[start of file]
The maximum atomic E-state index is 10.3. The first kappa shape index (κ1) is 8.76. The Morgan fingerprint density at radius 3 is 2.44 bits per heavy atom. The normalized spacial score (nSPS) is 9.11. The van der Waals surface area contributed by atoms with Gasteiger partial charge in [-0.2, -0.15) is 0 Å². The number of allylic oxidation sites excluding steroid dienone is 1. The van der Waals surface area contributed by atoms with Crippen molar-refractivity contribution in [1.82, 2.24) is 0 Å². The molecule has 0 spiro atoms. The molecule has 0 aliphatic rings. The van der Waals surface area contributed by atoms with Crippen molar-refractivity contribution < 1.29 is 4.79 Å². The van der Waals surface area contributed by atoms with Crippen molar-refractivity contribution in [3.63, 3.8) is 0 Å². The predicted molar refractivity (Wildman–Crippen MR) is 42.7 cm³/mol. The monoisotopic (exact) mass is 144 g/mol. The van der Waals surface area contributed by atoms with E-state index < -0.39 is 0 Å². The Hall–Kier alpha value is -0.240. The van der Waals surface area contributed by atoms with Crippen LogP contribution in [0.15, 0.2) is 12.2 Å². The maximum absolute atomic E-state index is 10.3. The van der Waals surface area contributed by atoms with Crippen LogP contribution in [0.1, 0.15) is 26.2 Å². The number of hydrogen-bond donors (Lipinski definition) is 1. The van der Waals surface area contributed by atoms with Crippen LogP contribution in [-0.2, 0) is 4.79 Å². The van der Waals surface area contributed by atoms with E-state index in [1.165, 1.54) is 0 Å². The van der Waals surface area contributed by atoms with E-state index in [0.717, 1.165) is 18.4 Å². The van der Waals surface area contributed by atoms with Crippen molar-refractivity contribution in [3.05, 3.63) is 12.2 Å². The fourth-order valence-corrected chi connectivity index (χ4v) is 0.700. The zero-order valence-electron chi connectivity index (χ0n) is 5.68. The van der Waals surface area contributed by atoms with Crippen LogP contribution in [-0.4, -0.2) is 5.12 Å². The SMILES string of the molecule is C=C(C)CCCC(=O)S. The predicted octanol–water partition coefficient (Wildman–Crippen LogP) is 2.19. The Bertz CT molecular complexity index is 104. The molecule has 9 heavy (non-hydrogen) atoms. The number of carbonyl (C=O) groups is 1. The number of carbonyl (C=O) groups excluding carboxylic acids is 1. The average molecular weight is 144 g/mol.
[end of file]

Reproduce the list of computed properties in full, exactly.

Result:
The maximum atomic E-state index is 10.3. The first kappa shape index (κ1) is 8.76. The Morgan fingerprint density at radius 3 is 2.44 bits per heavy atom. The normalized spacial score (nSPS) is 9.11. The van der Waals surface area contributed by atoms with Gasteiger partial charge in [-0.2, -0.15) is 0 Å². The number of allylic oxidation sites excluding steroid dienone is 1. The van der Waals surface area contributed by atoms with Crippen molar-refractivity contribution in [1.82, 2.24) is 0 Å². The molecule has 0 spiro atoms. The molecule has 0 aliphatic rings. The van der Waals surface area contributed by atoms with Crippen molar-refractivity contribution < 1.29 is 4.79 Å². The van der Waals surface area contributed by atoms with Crippen molar-refractivity contribution in [3.63, 3.8) is 0 Å². The predicted molar refractivity (Wildman–Crippen MR) is 42.7 cm³/mol. The monoisotopic (exact) mass is 144 g/mol. The van der Waals surface area contributed by atoms with E-state index < -0.39 is 0 Å². The Hall–Kier alpha value is -0.240. The van der Waals surface area contributed by atoms with Crippen LogP contribution in [0.15, 0.2) is 12.2 Å². The maximum absolute atomic E-state index is 10.3. The van der Waals surface area contributed by atoms with Crippen LogP contribution in [0.1, 0.15) is 26.2 Å². The number of hydrogen-bond donors (Lipinski definition) is 1. The van der Waals surface area contributed by atoms with Crippen LogP contribution in [-0.2, 0) is 4.79 Å². The van der Waals surface area contributed by atoms with E-state index in [1.165, 1.54) is 0 Å². The van der Waals surface area contributed by atoms with E-state index in [0.717, 1.165) is 18.4 Å². The van der Waals surface area contributed by atoms with Crippen molar-refractivity contribution in [3.05, 3.63) is 12.2 Å². The fourth-order valence-corrected chi connectivity index (χ4v) is 0.700. The zero-order valence-electron chi connectivity index (χ0n) is 5.68. The van der Waals surface area contributed by atoms with Crippen LogP contribution in [-0.4, -0.2) is 5.12 Å². The SMILES string of the molecule is C=C(C)CCCC(=O)S. The predicted octanol–water partition coefficient (Wildman–Crippen LogP) is 2.19. The Bertz CT molecular complexity index is 104. The molecule has 9 heavy (non-hydrogen) atoms. The number of carbonyl (C=O) groups is 1. The number of carbonyl (C=O) groups excluding carboxylic acids is 1. The average molecular weight is 144 g/mol.